World’s Cleanest Car?
Mark Atwater posted on December 20, 2014 |

Electric cars are “clean” because they don’t leave a mark on the environment, but only one is clean because the environment doesn’t leave a mark on it. The all-electric Nissan Leaf has been on the market for a little while now, but Nissan has employed some innovative technology to make it turn heads for new reasons.

No car powered through non-renewable sources is entirely “clean,” but electric cars at least offer the ability to charge through renewable options. In an effort to create a car which is clean through and through, Nissan applied some nanoscale technology to keep it and the environment looking good.

As described in a Nissan press release, the new technology comes in the form of a “self-cleaning nano-paint.” The paint repels a variety of messes, and Nissan decided to have some fun with it. In a hidden-camera prank, they posed actors as painters which fumbled into passers-by and spilled paint onto the Leaf. They then assigned blame to the involved parties. They went on to show that the mess could be easily washed off with water, after some heated debate of course. A video of the hoax is below.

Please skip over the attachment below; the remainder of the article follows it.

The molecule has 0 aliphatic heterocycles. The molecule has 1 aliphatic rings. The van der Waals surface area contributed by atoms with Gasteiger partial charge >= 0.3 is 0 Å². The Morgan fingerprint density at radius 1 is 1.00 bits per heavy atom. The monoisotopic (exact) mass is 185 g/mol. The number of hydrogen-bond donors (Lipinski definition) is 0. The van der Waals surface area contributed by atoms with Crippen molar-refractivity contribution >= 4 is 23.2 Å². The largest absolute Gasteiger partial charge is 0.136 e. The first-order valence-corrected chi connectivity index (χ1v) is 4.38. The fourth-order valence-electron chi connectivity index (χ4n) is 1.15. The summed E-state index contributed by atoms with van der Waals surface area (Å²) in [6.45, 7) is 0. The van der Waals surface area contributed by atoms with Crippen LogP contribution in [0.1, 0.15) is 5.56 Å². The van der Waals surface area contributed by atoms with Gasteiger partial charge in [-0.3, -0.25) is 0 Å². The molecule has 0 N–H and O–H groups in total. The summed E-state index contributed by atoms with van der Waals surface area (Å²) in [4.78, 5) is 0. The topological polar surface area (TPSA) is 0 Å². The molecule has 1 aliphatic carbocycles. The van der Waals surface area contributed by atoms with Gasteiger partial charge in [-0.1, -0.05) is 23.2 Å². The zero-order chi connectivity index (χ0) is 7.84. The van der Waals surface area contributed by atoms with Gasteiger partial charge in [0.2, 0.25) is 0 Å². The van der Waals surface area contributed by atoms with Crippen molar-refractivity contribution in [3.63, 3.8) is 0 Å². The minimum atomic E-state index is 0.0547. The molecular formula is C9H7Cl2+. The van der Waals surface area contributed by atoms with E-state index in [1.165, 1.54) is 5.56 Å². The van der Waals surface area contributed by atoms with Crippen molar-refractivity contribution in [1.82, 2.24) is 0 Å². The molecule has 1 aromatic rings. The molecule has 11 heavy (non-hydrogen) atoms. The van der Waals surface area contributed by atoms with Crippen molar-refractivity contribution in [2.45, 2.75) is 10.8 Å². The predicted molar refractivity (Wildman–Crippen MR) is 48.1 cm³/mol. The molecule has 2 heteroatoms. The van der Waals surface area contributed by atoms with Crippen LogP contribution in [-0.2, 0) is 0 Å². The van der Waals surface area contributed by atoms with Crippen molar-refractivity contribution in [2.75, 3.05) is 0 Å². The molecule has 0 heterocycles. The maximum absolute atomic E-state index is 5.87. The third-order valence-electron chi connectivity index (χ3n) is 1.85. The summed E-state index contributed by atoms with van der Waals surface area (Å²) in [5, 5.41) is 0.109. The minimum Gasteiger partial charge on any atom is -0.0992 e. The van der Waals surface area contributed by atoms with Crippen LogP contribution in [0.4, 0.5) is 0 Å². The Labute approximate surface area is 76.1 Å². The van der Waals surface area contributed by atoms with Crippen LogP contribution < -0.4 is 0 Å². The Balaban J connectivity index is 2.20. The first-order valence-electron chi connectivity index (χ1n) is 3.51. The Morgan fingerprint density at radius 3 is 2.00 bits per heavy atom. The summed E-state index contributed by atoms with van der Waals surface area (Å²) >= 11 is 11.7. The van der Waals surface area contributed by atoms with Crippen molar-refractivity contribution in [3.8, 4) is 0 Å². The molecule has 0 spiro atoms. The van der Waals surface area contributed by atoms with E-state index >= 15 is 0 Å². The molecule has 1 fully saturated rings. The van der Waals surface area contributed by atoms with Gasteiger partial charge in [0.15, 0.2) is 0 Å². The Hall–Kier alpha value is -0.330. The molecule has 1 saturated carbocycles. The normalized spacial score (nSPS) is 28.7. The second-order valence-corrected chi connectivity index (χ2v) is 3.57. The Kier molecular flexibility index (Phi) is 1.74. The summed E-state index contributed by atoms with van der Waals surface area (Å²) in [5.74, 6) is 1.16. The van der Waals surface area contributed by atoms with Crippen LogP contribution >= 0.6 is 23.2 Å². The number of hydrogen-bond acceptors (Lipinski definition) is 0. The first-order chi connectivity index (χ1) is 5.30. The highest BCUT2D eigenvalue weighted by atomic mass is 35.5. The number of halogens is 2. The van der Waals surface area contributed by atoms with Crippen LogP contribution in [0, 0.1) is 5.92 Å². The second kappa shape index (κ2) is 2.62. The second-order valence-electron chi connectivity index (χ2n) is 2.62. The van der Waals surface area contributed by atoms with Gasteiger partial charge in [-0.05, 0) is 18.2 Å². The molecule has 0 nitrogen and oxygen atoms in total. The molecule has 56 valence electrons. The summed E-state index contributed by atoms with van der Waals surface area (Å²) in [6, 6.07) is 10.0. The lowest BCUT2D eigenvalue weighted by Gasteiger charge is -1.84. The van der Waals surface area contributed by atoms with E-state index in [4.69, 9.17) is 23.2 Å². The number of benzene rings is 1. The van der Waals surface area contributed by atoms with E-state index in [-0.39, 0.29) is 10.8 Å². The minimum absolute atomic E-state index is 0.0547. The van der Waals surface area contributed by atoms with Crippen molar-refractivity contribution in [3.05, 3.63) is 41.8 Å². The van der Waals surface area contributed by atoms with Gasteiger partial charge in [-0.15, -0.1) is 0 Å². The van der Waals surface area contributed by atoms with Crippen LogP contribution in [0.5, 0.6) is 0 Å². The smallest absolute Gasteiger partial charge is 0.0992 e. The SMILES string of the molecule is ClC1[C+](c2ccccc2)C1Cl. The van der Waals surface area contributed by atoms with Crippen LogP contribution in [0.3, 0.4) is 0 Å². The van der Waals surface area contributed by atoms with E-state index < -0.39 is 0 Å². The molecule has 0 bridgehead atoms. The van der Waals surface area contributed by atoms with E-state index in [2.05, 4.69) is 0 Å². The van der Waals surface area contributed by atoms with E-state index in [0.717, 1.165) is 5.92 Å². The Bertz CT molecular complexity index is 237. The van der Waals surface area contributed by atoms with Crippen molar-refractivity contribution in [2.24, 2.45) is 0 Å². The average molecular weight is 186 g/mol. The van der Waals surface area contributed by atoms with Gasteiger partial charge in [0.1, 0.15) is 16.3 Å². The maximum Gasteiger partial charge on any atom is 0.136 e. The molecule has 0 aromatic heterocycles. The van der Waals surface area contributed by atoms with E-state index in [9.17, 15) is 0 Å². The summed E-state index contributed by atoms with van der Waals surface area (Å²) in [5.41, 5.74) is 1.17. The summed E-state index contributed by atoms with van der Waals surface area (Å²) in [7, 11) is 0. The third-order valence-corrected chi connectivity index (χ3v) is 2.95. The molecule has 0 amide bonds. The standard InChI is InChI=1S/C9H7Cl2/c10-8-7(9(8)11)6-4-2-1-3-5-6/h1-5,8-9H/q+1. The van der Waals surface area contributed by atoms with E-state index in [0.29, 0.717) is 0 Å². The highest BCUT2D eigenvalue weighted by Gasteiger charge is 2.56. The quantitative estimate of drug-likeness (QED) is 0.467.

Nissan has launched a campaign on Instagram inviting people to “Guess the Mess” where a mystery ingredient is poured on the car. They take it farther by soliciting suggestions for messes in their “Willit Stick” challenge. The suggestions so far include steak sauce, peanut butter and jelly, pumpkin pie, soda and bird poop.

The Ultra-Ever Dry® paint wards off most of these messes without trouble. Despite the favorable performance, Nissan has no immediate plans to include this as an option on their vehicles.

Ultra-Ever Dry® is produced by UltraTech and is described as, “a superhydrophobic (water) and oleophobic (hydrocarbons) coating that will repel most water-based and some oil-based liquids. Ultra-Ever Dry uses proprietary omniphobic technology to coat an object and create a surface chemistry and texture…” which act to repel messes.

While this coating technology can be used on a plethora of surfaces, it does not dry clear and cannot be used on transparent surfaces such as windshields. A clean car with dirty windows? A few windows are a lot easier to deal with than a whole car (even though the Leaf is small!). Count me in. 

A video demonstrating the Ultra-Ever Dry technology is below.

Photos: Nissan

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